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Topic: send a byte array to arduino over serial from processing? (Read 2676 times) previous topic - next topic

jfenwick

I'm having trouble sending a byte array to an Arduino using Processing.

I'm using a modified version of the standard PhysicalPixel example.

When you mouseover the square I set the first byte to 255.
It seems to be setting it correctly.
But when it gets to the Arduino I'm having a hard time figuring out how to read the value.
I tried printing using Serial.print but it's hard to understand what it's saying.

Arduino code:
Code: [Select]
const int ledPin = 13; // the pin that the LED is attached to
int incomingByte;      // a variable to read incoming serial data into
#define MAX_MILLIS_TO_WAIT 1000  //or whatever
unsigned long starttime;
byte bytes[512];

void setup() {
  // initialize serial communication:
  Serial.begin(115200);
  // initialize the LED pin as an output:
  pinMode(ledPin, OUTPUT);
}

void loop() {
  starttime = millis();
  while ( (Serial.available() < 512) && ((millis() - starttime) < MAX_MILLIS_TO_WAIT) ) {
  // hang in this loop until we either get 9 bytes of data or 1 second
  // has gone by
  }
  if (Serial.available() < 512) {
    // the data didn't come in - handle that problem here
    Serial.println("ERROR - Didn't get 512 bytes of data!");
    Serial.flush();
  }
  else {
    for(int n=0; n < 512; n++) {
      bytes[n] = Serial.read(); // Then: Get them.
    }
    //Serial.println(bytes[0]);
    if (bytes[0] == 255) {
      digitalWrite(ledPin, HIGH);
    }
    else {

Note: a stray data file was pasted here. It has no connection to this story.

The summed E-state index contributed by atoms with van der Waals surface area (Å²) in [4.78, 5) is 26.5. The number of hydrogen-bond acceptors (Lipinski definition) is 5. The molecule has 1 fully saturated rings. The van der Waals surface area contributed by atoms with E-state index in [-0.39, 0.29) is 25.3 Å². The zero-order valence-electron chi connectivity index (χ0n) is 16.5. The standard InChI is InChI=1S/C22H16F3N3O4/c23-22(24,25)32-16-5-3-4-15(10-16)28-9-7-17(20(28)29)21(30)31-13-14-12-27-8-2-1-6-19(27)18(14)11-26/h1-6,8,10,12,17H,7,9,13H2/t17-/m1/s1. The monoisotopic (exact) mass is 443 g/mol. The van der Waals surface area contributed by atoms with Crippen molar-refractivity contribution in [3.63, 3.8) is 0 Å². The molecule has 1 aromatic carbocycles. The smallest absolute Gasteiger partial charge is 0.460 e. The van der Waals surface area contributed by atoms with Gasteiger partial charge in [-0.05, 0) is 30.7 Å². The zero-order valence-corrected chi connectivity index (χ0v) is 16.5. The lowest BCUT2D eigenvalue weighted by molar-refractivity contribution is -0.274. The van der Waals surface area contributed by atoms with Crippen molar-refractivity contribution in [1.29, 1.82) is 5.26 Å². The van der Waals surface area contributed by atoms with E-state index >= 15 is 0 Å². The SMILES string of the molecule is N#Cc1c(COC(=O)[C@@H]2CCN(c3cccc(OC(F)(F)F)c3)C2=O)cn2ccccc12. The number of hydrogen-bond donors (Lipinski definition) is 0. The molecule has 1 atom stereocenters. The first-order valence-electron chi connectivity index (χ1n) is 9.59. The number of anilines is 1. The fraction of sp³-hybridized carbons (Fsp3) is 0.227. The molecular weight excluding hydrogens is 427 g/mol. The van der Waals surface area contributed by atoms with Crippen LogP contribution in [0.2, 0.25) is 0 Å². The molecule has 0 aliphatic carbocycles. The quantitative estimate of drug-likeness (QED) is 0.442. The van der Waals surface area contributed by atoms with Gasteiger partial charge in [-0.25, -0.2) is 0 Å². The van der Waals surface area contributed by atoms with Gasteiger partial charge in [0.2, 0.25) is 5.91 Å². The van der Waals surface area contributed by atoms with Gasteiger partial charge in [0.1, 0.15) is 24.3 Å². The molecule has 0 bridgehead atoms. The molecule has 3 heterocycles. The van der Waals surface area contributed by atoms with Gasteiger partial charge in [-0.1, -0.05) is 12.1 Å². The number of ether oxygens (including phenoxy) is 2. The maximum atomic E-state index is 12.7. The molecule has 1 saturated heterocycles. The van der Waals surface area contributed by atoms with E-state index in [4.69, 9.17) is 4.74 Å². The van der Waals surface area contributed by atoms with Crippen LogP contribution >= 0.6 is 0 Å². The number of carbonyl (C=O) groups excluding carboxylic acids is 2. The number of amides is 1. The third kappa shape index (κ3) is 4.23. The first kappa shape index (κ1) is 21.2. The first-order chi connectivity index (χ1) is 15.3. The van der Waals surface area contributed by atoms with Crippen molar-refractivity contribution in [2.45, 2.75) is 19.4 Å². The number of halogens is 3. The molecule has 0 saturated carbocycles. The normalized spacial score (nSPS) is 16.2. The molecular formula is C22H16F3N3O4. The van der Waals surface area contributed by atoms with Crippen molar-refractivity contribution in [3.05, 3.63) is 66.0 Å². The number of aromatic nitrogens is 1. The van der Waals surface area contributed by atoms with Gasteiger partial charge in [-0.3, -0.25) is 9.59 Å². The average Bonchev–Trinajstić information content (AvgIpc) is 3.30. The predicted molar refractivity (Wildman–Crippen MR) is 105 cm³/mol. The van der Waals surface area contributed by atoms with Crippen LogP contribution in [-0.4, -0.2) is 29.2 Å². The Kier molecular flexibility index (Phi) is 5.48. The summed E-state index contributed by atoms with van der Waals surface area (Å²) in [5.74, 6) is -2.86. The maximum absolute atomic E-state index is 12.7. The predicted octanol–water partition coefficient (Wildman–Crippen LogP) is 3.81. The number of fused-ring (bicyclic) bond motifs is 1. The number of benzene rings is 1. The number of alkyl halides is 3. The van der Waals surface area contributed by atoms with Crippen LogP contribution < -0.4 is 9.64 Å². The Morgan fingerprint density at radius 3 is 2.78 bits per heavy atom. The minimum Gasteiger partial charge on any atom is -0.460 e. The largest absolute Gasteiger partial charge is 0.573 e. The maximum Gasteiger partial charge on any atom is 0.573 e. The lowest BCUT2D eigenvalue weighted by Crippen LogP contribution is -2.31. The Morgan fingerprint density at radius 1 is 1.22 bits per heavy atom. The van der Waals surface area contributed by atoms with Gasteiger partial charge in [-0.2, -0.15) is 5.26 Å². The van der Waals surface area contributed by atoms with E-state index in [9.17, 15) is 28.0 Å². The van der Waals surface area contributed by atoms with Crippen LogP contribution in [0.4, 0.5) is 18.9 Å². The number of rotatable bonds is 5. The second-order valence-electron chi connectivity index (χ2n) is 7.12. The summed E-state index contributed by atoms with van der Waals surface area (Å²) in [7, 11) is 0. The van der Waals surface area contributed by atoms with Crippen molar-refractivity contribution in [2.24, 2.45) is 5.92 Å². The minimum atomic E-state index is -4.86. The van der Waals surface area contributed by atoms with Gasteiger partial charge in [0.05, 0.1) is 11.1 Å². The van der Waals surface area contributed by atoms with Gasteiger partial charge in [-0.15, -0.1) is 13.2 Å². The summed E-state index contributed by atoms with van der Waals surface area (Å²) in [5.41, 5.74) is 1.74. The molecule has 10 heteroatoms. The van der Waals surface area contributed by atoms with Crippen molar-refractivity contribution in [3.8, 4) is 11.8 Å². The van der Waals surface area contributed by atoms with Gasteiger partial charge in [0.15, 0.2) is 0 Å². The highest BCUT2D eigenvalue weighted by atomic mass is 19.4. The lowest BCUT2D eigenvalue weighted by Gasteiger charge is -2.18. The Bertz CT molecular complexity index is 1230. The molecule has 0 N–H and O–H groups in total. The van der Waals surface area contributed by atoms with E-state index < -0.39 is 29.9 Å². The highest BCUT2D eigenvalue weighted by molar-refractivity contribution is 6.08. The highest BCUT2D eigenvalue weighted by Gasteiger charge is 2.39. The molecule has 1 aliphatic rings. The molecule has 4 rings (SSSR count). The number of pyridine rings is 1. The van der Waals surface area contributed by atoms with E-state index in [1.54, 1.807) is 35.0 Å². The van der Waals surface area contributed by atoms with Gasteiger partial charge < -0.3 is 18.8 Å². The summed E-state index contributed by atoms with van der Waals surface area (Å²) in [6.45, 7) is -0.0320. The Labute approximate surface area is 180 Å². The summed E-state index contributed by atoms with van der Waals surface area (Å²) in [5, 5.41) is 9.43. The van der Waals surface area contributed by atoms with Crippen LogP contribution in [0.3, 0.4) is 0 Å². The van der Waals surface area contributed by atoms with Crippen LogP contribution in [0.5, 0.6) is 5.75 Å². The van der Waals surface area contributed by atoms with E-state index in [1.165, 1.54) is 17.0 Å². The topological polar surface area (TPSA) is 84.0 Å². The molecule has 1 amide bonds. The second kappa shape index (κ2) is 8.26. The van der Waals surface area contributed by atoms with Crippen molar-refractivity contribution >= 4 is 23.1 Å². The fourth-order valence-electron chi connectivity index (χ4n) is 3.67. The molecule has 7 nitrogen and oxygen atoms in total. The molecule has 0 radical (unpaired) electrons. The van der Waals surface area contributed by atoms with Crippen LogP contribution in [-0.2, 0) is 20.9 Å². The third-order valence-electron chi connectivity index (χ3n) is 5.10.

digitalWrite(ledPin, LOW);
    }
  }
}


Processing code:
Code: [Select]

import processing.serial.*;

float boxX;
float boxY;
int boxSize = 20;
boolean mouseOverBox = false;

Serial port;

byte[] bytes = new byte[512];

void setup() {
  size(200, 200);
  boxX = width/2.0;
  boxY = height/2.0;
  rectMode(RADIUS);

  // List all the available serial ports in the output pane.
  // You will need to choose the port that the Arduino board is
  // connected to from this list. The first port in the list is
  // port #0 and the third port in the list is port #2.
  println(Serial.list());

  // Open the port that the Arduino board is connected to (in this case #0)
  // Make sure to open the port at the same speed Arduino is using (9600bps)
  port = new Serial(this, Serial.list()[0], 115200);
 
  for (int i=0; i<512; i++) {
    bytes[i] = byte(0);
  }
}

void draw()
{
  background(0);

  // Test if the cursor is over the box
  if (mouseX > boxX-boxSize && mouseX < boxX+boxSize &&
    mouseY > boxY-boxSize && mouseY < boxY+boxSize) {
    mouseOverBox = true;
    // draw a line around the box and change its color:
    stroke(255);
    fill(153);
    // send an 'H' to indicate mouse is over square:
    //port.write('H');
    bytes[0] = byte(255);
    //print(bytes);
    port.write(bytes);
  }
  else {
    // return the box to it's inactive state:
    stroke(153);
    fill(153);
    // send an 'L' to turn the LED off:
    port.write('L');     
    mouseOverBox = false;
  }

  // Draw the box
  rect(boxX, boxY, boxSize, boxSize);
}


What am I doing wrong here?

CrossRoads

You may have to do it as smaller chunks - the incoming data buffer is not that  big.
Designing & building electrical circuits for over 25 years.  Screw Shield for Mega/Due/Uno,  Bobuino with ATMega1284P, & other '328P & '1284P creations & offerings at  my website.

PaulS

Since you are sending one byte from the Processing application, why are you expecting 512 bytes?

What is the Processing application eventually going to be doing?

Crossroads is right. You need to figure out a way to transfer the data in 128 byte or smaller segments.

Even of the Arduino did have a 512 byte buffer, and Processing was sending 512 bytes, it could conceivably take more than a second to send all the data. Giving up after a second, a flushing every that has arrived but not been read is a bad idea. (Giving up isn't. Flushing is.)

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